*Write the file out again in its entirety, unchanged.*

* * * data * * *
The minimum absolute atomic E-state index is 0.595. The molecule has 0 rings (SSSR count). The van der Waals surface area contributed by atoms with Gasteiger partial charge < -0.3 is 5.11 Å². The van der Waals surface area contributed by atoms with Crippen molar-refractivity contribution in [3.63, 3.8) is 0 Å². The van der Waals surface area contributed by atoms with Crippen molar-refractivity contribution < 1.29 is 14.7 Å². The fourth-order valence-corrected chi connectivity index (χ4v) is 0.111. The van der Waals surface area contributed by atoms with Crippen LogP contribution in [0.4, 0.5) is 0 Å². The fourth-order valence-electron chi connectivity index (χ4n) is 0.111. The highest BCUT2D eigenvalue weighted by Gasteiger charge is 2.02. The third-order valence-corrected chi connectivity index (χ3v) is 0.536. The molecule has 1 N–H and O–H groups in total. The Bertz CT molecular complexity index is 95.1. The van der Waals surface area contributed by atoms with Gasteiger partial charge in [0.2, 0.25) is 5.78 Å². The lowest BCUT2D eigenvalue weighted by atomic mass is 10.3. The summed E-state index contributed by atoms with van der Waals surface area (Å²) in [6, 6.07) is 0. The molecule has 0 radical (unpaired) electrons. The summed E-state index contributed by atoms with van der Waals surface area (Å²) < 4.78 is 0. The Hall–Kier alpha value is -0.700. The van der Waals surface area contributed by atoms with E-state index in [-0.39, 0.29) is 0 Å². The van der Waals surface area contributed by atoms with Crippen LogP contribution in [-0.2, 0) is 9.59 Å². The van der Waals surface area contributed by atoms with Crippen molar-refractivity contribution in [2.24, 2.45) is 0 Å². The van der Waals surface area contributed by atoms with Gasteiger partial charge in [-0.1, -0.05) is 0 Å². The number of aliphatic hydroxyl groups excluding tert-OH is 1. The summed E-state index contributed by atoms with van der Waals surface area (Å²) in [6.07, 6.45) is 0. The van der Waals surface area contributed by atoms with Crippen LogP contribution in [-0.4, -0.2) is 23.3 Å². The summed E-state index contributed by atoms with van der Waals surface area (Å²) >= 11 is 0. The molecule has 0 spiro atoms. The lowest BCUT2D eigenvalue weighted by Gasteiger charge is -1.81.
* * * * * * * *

The minimum absolute atomic E-state index is 0.595. The molecule has 0 rings (SSSR count). The van der Waals surface area contributed by atoms with Gasteiger partial charge < -0.3 is 5.11 Å². The van der Waals surface area contributed by atoms with Crippen molar-refractivity contribution in [3.63, 3.8) is 0 Å². The van der Waals surface area contributed by atoms with Crippen molar-refractivity contribution < 1.29 is 14.7 Å². The fourth-order valence-corrected chi connectivity index (χ4v) is 0.111. The van der Waals surface area contributed by atoms with Crippen LogP contribution in [0.4, 0.5) is 0 Å². The fourth-order valence-electron chi connectivity index (χ4n) is 0.111. The highest BCUT2D eigenvalue weighted by Gasteiger charge is 2.02. The third-order valence-corrected chi connectivity index (χ3v) is 0.536. The molecule has 1 N–H and O–H groups in total. The Bertz CT molecular complexity index is 95.1. The van der Waals surface area contributed by atoms with Gasteiger partial charge in [0.2, 0.25) is 5.78 Å². The lowest BCUT2D eigenvalue weighted by atomic mass is 10.3. The summed E-state index contributed by atoms with van der Waals surface area (Å²) in [6, 6.07) is 0. The molecule has 0 radical (unpaired) electrons. The summed E-state index contributed by atoms with van der Waals surface area (Å²) < 4.78 is 0. The Hall–Kier alpha value is -0.700. The van der Waals surface area contributed by atoms with E-state index in [-0.39, 0.29) is 0 Å². The van der Waals surface area contributed by atoms with Crippen LogP contribution in [-0.2, 0) is 9.59 Å². The van der Waals surface area contributed by atoms with Crippen molar-refractivity contribution in [2.24, 2.45) is 0 Å². The van der Waals surface area contributed by atoms with Gasteiger partial charge in [-0.1, -0.05) is 0 Å². The number of aliphatic hydroxyl groups excluding tert-OH is 1. The summed E-state index contributed by atoms with van der Waals surface area (Å²) in [6.07, 6.45) is 0. The van der Waals surface area contributed by atoms with Crippen LogP contribution in [-0.4, -0.2) is 23.3 Å². The summed E-state index contributed by atoms with van der Waals surface area (Å²) >= 11 is 0. The molecule has 0 spiro atoms. The lowest BCUT2D eigenvalue weighted by Gasteiger charge is -1.81.